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TIER IV Requirements

Uptime Institute Data Center Site Infrastructure Tier Standard: Topology

Tier I
Basic 99.671% Availability
Tier II
Redundant Components 99.741% Availability
Tier III
Concurrently Maintainable 99.982% Availability
Tier IV
Fault Tolerant99.995% Availability
Active Capacity Components to Support the IT Lead N N+1 N+1 N After any Failure
Distribution Paths 1 1 1 Active
1 Alternative
2 Simultaneously Active
Concurrently Maintainable No No Yes Yes
Fault Tolerant No No No Yes
Compartmentalization No No No Yes
Continuous Cooling Load Density Dependent Load Density Dependent Load Density Dependent Class A

Fundamental Requirements for a Tier IV Site Infrastructure

  • A fault tolerant data center must have multiple, independent, physically isolated systems that provide redundant capacity components and multiple, independent, diverse, active distribution paths simultaneously serving the computer equipment. The redundant capacity components and diverse distribution paths must be configured such that “N” capacity is providing power and cooling to the computer equipment after any infrastructure failure.
  • All IT equipment must be dual powered as defined by the Institute’s Fault Tolerant Power Compliance Specification, Version 2.0 and installed properly to be compatible with the topology of the site’s architecture. Transfer devices, such as point-of-use switches, must be incorporated for computer equipment that does not meet this specification.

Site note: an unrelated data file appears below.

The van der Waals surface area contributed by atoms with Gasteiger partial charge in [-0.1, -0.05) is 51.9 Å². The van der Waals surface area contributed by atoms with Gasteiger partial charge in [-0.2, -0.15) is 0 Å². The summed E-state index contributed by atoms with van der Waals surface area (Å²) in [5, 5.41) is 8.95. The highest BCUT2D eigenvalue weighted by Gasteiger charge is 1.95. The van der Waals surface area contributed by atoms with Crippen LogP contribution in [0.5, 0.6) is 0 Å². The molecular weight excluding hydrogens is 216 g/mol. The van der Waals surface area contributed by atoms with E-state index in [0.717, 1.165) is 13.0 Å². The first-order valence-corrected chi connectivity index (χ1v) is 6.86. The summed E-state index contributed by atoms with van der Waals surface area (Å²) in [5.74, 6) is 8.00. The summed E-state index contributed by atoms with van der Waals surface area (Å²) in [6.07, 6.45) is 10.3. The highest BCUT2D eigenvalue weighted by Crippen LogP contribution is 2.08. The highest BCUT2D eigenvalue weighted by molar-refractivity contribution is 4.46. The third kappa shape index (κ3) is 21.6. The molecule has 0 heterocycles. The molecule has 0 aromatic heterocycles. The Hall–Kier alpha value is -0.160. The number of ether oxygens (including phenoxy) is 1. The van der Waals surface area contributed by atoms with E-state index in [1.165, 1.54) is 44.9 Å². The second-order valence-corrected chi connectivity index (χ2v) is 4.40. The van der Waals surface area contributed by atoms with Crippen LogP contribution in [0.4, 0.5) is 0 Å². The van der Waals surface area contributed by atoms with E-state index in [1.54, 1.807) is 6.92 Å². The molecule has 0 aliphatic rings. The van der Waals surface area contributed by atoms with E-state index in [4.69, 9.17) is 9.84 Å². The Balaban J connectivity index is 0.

• Complimentary systems and distribution paths must be physically isolated from one another (compartmentalized) to prevent any single event from simultaneously impacting both systems and distribution paths.
  • Continuous cooling must be provided for continuous availability.
  • Twelve hours of on-site fuel storage must be available for “N” capacity.

Performance Confirmation Tests

  • A single failure of any capacity system, capacity component, or distribution element will not impact the computer equipment.
  • The system itself automatically responds (‘self heals’) to a failure to prevent further impact to the site.
  • Each and every capacity component and element in the distribution paths can be removed from service on a planned basis without impacting any of the computer equipment.
  • There is sufficient capacity to meet the needs of the site when redundant components or distribution paths are removed from service for any reason.

Operational Impacts

  • The site is not susceptible to disruption from a single unplanned event.
  • The site is not susceptible to disruption from any planned work activity.
  • The site infrastructure maintenance can be performed by using the redundant capacity components and distribution paths to safely work on the remaining equipment.
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